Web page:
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Damage Control: Bellows Stand Up to Solvents in Paint Mixers

Mon, 04/16/2007 - 7:17am
Two sizes of mills are used to blend ingredients for paint. Their PTFE bellows have vulcanized seams to resist the aromatic solvents inside the mixing chambers.

Bellows seals accommodate a 44-in. travel as these shafts are raised and lowered during operation.

Polytetrafluoroethylene (PTFE) shaft seal bellows with vulcanized seams are withstanding damage from aromatic solvents on mills that blend paint ingredients at Rust-Oleum Corp.'s Wisconsin plant. The bellows have been in service for almost a year under conditions that caused previous seals to fail within days.


The bellows seal on this single-shaft mixer is located within part of the machine's housing.
At the plant, two sizes of mills are used to blend various ingredients for solvent-based paint products. In the mills, either one or two shafts extend down through the housing into a sealed chamber where they drive a mixing impeller. Depending on the viscosity of the material, the shafts are moved up or down to change the location of the vortex in the ingredients and achieve homogeneity. Robert Johnson, engineering and maintenance manager, says temperatures typically average 140° to 160°F, and the bellows area is permeated by a steamy, solvent-laden vapor. To contain the solvent fumes, the mixing chambers are kept at a slight positive pressure of about two inches of water, and a sealed system with an inert nitrogen atmosphere is maintained. Because the mills also incorporate a control system that shuts them down if the oxygen level rises above 3 percent, sealing the shafts is critical to maintaining the inert atmosphere.


An overall view of the single-shaft mill shows the feed chamber and piping used to load pigments and solvents into the mill's sealed system. The bellows seal (arrow) helps to contain solvent fumes and maintain inert atmosphere.
Each shaft is sealed where it enters the housing with a bellows that can accommodate the travel of the shaft as it is moved during the process. The corrugated bellows originally supplied with the mixers lasted only a short time before they had to be replaced because aromatic solvents such as xylene softened the elastomer-coated material and allowed the bellows to collapse. Replacement bellows made by stitching together rings of elastomer-coated nylon fabric fared no better because the solvents dissolved the stitches and were absorbed into the material. Johnson says, "We would see weeping right away, and within a couple of shifts we were babysitting them on every batch." He notes, "As a bellows failed, it would get soft and collapse, so we had to pull it back up and avoid raising or lowering the mill. Then, it took more time to make the paint because we couldn't set the right height for the viscosity of the batch." Failure of a bellows made it necessary to disassemble the mill to remove and replace the bellows. This caused a significant loss in production and incurred unnecessary expense as well, according to Johnson.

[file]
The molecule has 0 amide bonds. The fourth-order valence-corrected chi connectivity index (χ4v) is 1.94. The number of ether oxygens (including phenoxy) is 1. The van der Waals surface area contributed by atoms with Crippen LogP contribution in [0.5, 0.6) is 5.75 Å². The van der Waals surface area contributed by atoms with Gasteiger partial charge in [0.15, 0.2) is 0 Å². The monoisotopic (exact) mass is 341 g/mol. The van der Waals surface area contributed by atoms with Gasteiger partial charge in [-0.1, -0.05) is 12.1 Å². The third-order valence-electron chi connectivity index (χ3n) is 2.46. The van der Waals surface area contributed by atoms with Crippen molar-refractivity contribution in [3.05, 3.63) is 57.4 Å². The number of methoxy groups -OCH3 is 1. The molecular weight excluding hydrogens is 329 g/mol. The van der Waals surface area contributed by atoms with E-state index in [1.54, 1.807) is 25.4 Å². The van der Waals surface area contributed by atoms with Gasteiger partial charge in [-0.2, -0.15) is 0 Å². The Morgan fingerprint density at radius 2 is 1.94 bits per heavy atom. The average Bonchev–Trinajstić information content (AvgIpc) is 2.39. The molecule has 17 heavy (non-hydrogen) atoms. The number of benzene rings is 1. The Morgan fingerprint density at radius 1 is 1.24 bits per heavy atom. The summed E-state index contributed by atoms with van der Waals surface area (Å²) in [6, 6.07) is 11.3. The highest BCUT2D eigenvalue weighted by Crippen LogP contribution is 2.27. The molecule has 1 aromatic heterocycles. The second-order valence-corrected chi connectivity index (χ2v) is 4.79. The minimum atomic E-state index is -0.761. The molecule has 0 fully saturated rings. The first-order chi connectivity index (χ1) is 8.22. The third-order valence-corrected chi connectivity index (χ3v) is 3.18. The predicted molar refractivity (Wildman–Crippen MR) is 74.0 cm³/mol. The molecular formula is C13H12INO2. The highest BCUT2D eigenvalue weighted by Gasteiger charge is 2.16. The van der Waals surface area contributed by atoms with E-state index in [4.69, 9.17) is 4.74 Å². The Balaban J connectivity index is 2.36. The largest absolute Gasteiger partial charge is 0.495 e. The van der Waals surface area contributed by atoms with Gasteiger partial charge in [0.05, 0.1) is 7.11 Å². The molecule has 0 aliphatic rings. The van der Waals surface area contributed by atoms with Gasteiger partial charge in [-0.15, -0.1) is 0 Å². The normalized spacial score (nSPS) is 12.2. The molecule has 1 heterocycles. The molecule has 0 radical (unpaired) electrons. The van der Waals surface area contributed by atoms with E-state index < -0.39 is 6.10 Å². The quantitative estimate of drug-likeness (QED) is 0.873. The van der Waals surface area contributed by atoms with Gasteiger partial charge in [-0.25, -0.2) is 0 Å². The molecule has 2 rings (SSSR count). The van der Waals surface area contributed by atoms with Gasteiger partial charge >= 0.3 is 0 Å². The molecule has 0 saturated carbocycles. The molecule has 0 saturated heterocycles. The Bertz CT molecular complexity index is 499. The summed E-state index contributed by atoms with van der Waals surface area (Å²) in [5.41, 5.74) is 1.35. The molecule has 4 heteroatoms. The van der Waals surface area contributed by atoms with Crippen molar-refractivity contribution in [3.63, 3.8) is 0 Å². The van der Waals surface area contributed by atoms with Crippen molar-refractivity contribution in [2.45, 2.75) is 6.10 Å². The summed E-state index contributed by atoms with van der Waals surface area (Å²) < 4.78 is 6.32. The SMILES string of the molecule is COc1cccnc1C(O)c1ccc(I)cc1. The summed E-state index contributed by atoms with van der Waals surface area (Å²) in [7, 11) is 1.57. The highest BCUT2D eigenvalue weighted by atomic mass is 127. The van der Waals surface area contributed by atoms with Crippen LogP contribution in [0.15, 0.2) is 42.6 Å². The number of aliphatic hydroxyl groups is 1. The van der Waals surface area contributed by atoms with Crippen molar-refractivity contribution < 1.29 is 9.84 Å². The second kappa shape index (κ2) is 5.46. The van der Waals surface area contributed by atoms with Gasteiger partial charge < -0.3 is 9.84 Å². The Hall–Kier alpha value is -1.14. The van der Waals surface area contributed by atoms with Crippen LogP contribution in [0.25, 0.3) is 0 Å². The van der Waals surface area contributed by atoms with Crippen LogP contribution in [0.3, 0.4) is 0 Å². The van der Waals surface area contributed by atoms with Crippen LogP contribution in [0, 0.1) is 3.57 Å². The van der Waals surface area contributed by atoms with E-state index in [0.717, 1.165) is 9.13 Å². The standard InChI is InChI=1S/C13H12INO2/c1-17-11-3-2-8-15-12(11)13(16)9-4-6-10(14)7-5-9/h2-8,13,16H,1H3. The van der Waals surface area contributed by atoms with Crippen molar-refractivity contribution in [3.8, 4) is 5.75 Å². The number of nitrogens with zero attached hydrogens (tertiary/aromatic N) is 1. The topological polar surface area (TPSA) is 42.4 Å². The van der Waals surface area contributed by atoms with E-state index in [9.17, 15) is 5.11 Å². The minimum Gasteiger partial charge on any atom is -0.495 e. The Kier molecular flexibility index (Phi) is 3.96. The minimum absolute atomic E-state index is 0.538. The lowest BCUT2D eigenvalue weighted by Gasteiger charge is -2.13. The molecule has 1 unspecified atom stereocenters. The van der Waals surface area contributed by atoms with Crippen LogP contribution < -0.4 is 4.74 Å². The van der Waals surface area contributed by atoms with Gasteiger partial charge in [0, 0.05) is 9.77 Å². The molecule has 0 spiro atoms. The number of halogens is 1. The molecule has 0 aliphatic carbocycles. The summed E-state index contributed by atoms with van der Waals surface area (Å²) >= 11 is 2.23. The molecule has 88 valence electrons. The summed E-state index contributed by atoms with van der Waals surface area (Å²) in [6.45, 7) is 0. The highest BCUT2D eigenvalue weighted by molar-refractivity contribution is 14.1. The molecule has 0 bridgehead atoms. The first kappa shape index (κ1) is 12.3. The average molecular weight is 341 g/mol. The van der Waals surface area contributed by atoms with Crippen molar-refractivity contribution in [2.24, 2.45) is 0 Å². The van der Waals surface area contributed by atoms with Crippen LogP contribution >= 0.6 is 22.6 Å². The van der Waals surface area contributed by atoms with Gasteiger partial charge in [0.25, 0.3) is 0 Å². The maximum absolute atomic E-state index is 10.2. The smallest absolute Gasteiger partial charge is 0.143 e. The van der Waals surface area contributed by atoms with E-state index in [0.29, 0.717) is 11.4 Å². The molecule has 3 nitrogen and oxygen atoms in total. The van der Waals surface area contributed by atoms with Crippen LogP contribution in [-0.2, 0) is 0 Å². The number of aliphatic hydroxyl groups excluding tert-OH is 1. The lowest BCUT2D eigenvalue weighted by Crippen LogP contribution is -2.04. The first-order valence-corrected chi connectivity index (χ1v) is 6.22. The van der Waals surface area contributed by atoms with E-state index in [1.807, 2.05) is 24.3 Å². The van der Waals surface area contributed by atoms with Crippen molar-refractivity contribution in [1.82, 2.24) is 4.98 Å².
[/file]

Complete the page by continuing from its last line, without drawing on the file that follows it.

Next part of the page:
Bellows are made to resist solvents by vulcanizing rings of PTFE material in a specialized Vulca-Seal process.
To solve the problem, the company worked with A & A Manufacturing Co. Inc., New Berlin, WI, a specialist in the design and manufacture of protective bellows. Johnson says A & A supplied samples that he tested to determine their resistance to typical solvents used in the process. As a result, the bellows were made of PTFE material using a specialized version of the company's Gortite Vulca-Seal process. This is an original A&A development, designed specifically for demanding applications where the seams inherent to a sewn bellow are not acceptable. In the process, the sections are cut separately and then joined by vulcanizing, resulting in a "seamless" cover.

The mills use two sizes of bellows. The larger size, used on the twin-shaft machines, has a 6.75 in. ID and 12 in. OD with an extended length of 44 in. and a retracted length of 2 in. The smaller size, used on the single-shaft machines, measures 12 in. ID by 18 in. OD with an extended length of 22 in. and a retracted length of 1 in.

Johnson reports that the new bellows have been in service for about a year without experiencing any failures or requiring any maintenance. He says the plant runs generally 24 hours per day, usually five days a week but six days a week during the plant's busy season. "We're running them an average of 16 to 18 hours a day."


More information is available by contacting A & A Mfg. Co. Inc., 2300 S. Calhoun Rd., New Berlin, WI 53151, calling 262-786-1500, or sending an e-mail to kenc@gortite.com.

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